November 15, 2007

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No Country for Old Men (R)
A somewhat hapless yokel finds a big suitcase of cash that obviously belongs to people with a casual approach to life and death and attempts to stay one step ahead of the tireless killer sent to retrieve it in No Country for Old Men, a Coen brothers Western, of sorts, set in 1980s Texas.

Llewellyn Moss (Josh Brolin) is rather unsuccessfully hunting deer in the open country when he comes upon a whole different kind of prey and predator ó in the valley below a plateau he sees a small circle of cars surrounded by several dead bodies (including one of a dog) from what appears to be a recent shootout. On closer examination, Llewellyn finds that the shootout was recent enough that the truck full of drugs that was probably the source of the dispute is still there, and one man is alive and asking for water. Llewellyn, who tells the man he doesnít have any water, keeps on walking, following a trail father out, and comes upon the body of another man next to a case of money.

Even Llewellyn realizes taking the money is a stupid thing to do but he does it anyway. Later, after telling his wife Carla Jean (Kelly Macdonald) about his find, he lays awake at night and then decides to do another stupid thing: return to the scene of the shootout and bring the dying man some water. Naturally, by the time he hikes back out to the site, having left his truck on the ridge, Llewellyn is not alone. A group that we come to know only as ďthe MexicansĒ gets a good look at the truck (pulling off the VIN number for later identification) and then comes gunning for Llewellyn.

He gets away but knows he canít rest long. The next day, Llewellyn packs Carla Jean off to her motherís house and himself hits the road, waiting to see who will follow him.

Llewellyn doesnít do so badly for a novice (as far as we know) at being hunted by assassins, but one of the men after him is clearly an expert ó at tracking, at killing and at being crazy. Anton Chigurh (Javier Bardem) kills with the same air gun (of the sort used to kill cattle) he uses to pop locks off doors. He is methodical and unemotional, yet so bloodthirsty that he will flip a coin to decide whether or not to kill a man for merely asking him about the weather.

Tracking Anton and Llewellyn and trying to predict what both will do next is Sheriff Bell (Tommy Lee Jones). Heís world-weary and yet shocked at the enormous bloodletting he sees over this one prolonged chase. Sheriff of the same small-town-filled county for years, Bell tries to convince Carla Jean to let him help Llewellyn.

Itís a mess, ainít it, sheriff, a deputy says to Sheriff Bell when they arrive at one of the scenes of death and destruction.

ďIf it ainít, itíll do ítil the mess gets here,Ē Tommy Lee Jones says in that perfect, tight-lipped Texas accent.

No Country for Old Men is full of such understatement and dry humor (and something about the scene does make that line faintly humorous). But this isnít just the usual Coen brothers quirkiness. There is a believable and terrifying amount of unstoppable death in this gritty movie, which plays like a Western but without (for the most part) the horses or the possibility for redemption at the end. We know, when Bell tells us early on that he doesnít ďeven know how to take its measureĒ about the crimes heís witnessed, that there will be no tidiness in the story.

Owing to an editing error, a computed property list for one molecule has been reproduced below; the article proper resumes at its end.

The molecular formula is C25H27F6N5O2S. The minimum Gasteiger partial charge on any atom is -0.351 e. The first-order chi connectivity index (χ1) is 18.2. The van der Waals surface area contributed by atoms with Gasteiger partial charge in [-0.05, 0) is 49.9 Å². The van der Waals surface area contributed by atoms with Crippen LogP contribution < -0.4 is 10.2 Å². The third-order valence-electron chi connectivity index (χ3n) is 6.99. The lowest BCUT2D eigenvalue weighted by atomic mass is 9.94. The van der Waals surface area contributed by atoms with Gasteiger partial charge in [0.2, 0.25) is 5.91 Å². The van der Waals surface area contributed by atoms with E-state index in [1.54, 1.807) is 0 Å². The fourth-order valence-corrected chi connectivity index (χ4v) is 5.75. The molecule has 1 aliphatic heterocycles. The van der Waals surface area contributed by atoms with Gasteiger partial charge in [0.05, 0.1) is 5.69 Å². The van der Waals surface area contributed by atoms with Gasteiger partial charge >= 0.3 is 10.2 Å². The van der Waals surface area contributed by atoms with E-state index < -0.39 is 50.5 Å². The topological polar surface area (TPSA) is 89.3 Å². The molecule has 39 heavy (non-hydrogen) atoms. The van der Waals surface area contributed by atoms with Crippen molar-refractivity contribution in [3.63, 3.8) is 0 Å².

Jonesí performance is the very best of that kind of quiet, man-on-a-quest character that he regularly plays and Bardem plays deliciously against type (this coming Friday, heíll star in a romance) as the human personification of the kind of vicious wolf the dying man tells Llewellyn he fears when Llewellyn first stumbles upon the thirsty man at the scene of the shootout. But itís Brolinís performance that truly makes the film. He tries to keep his head despite being extremely outmatched and manages to give off the air both that heís going to be OK and that he has no idea what heís doing. We ride this crazy deathmobile with Llewellyn ó and Brolin makes him fascinating company.

Part of what makes this movie work is how beautifully well put together it is. Two hours of tense action might seem like a long time but not when youíre watching this movie ó it thoroughly draws you in and keeps you hanging on each frame. The movie is shot to give us the full dirty, bloody picture and yet manages to make this hard landscape and these brutal actions look wonderful, in the same scary way that Unforgiven made its terrible settings look great.

So far, two of the best movies this year have used Western motifs, either referentially in a modern story, like in this movie, or in a recreation of the Old Movie West, as in 3:10 to Yuma. Iím not sure what this says about our times that, at least in the movies, weíre once again pushing west with all its dangers, chance for adventure and high- risk fortune, but itís thrilling to watch stories where thereís still plenty of wildness left in the frontier. A

Rated R for strong graphic violence and some language. Directed by Ethan Coen and Joel Coen and written by the Coen brothers from a novel by Cormac McCarthy, No Country for Old Men is two hours and two minutes long and is distributed in limited release by Miramax Films and Paramount Vantage